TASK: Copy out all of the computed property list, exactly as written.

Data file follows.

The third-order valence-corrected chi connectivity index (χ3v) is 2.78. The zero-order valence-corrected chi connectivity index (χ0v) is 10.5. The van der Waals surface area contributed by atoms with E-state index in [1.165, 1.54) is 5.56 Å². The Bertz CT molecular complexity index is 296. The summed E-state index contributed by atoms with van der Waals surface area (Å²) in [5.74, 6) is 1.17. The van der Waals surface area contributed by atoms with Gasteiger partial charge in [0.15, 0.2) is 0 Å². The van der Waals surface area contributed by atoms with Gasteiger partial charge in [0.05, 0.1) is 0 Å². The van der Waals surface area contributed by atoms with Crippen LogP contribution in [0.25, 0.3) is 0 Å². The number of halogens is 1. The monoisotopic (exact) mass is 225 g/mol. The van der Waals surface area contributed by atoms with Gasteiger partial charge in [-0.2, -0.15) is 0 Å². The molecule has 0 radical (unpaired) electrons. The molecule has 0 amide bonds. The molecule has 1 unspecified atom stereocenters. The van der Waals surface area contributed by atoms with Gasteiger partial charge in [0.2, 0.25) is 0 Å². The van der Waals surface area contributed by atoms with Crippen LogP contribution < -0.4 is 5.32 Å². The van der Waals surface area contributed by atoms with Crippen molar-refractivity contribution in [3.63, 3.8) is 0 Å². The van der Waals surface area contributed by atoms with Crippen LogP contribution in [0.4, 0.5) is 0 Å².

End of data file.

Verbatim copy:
The third-order valence-corrected chi connectivity index (χ3v) is 2.78. The zero-order valence-corrected chi connectivity index (χ0v) is 10.5. The van der Waals surface area contributed by atoms with E-state index in [1.165, 1.54) is 5.56 Å². The Bertz CT molecular complexity index is 296. The summed E-state index contributed by atoms with van der Waals surface area (Å²) in [5.74, 6) is 1.17. The van der Waals surface area contributed by atoms with Gasteiger partial charge in [0.15, 0.2) is 0 Å². The van der Waals surface area contributed by atoms with Gasteiger partial charge in [0.05, 0.1) is 0 Å². The van der Waals surface area contributed by atoms with Crippen LogP contribution in [0.25, 0.3) is 0 Å². The number of halogens is 1. The monoisotopic (exact) mass is 225 g/mol. The van der Waals surface area contributed by atoms with Gasteiger partial charge in [-0.2, -0.15) is 0 Å². The molecule has 0 radical (unpaired) electrons. The molecule has 0 amide bonds. The molecule has 1 unspecified atom stereocenters. The van der Waals surface area contributed by atoms with Gasteiger partial charge in [0.2, 0.25) is 0 Å². The van der Waals surface area contributed by atoms with Crippen LogP contribution < -0.4 is 5.32 Å². The van der Waals surface area contributed by atoms with Crippen molar-refractivity contribution in [3.63, 3.8) is 0 Å². The van der Waals surface area contributed by atoms with Crippen LogP contribution in [0.4, 0.5) is 0 Å².